Molly J Crockett [↑]
Algorithm-Mediated Social Learning and the Cultural Evolution of Morality
Chair: Taha Yasseri
July 19th, 9:00
Humans are prodigious social learners, and social learning is the engine of cumulative culture. In online social networks, algorithms mediate how we learn from others, with implications for cultural evolution in the digital age. In this talk, I will explore how social learning unfolds in online social networks, with a focus on learning and sharing moral expressions. I'll present empirical work suggesting that algorithmic amplification exploits social learning biases that evolved to promote cooperation, resulting in distorted learning about collective moral beliefs. Finally, I’ll speculate on how algorithm-mediated social learning shapes the cultural evolution of morality.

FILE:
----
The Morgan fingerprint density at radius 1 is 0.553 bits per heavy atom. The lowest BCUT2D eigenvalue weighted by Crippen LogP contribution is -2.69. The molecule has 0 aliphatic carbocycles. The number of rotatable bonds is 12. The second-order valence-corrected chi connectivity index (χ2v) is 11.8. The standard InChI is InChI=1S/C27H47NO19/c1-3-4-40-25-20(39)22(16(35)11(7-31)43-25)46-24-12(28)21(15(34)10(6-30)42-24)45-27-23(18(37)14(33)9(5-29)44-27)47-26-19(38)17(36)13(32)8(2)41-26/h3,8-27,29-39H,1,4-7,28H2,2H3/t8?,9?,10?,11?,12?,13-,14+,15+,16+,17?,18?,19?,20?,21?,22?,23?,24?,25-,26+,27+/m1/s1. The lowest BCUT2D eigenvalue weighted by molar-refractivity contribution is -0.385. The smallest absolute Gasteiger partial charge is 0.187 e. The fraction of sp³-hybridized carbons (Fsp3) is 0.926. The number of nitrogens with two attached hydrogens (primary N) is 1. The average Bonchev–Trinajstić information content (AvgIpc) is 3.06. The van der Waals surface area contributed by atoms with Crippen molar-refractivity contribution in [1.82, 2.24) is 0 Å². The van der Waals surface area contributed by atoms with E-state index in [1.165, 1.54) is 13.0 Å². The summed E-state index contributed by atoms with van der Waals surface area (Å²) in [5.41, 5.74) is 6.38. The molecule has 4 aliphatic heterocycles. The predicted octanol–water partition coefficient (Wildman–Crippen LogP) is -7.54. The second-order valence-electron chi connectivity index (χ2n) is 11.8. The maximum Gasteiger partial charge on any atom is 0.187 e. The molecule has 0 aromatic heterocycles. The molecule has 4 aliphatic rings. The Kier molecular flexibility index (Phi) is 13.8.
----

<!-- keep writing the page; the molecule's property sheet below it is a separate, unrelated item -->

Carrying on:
Dr. Molly Crockett is an Associate Professor of Psychology at Princeton University. Crockett’s lab investigates moral cognition: how people decide whether to help or harm, punish or forgive, trust or condemn. Their research integrates theory and methods from psychology, neuroscience, economics, philosophy, and data science. Crockett’s recent work has explored moral outrage in the digital age and trust in leaders during the Covid-19 pandemic.
Lisa Anne Hendriks [↑]
Measuring and Mitigating Harm in AI Generated Language
Chair: Roberta Sinatra
July 19th, 16:30
Recent language models like ChatGPT and Bard are capable of generating engaging and interesting human-like text. However, as progress on these models progresses, researchers, policy makers, and the public have raised serious concerns about their ability to generate harmful language, including language that is toxic or socially biased. In this talk, I will discuss our work at DeepMind to anticipate ethical risks in language models, then discuss how we measure toxicity and bias in our models. In particular, I'll focus on challenges operationalizing anticipated risks into reliable metrics.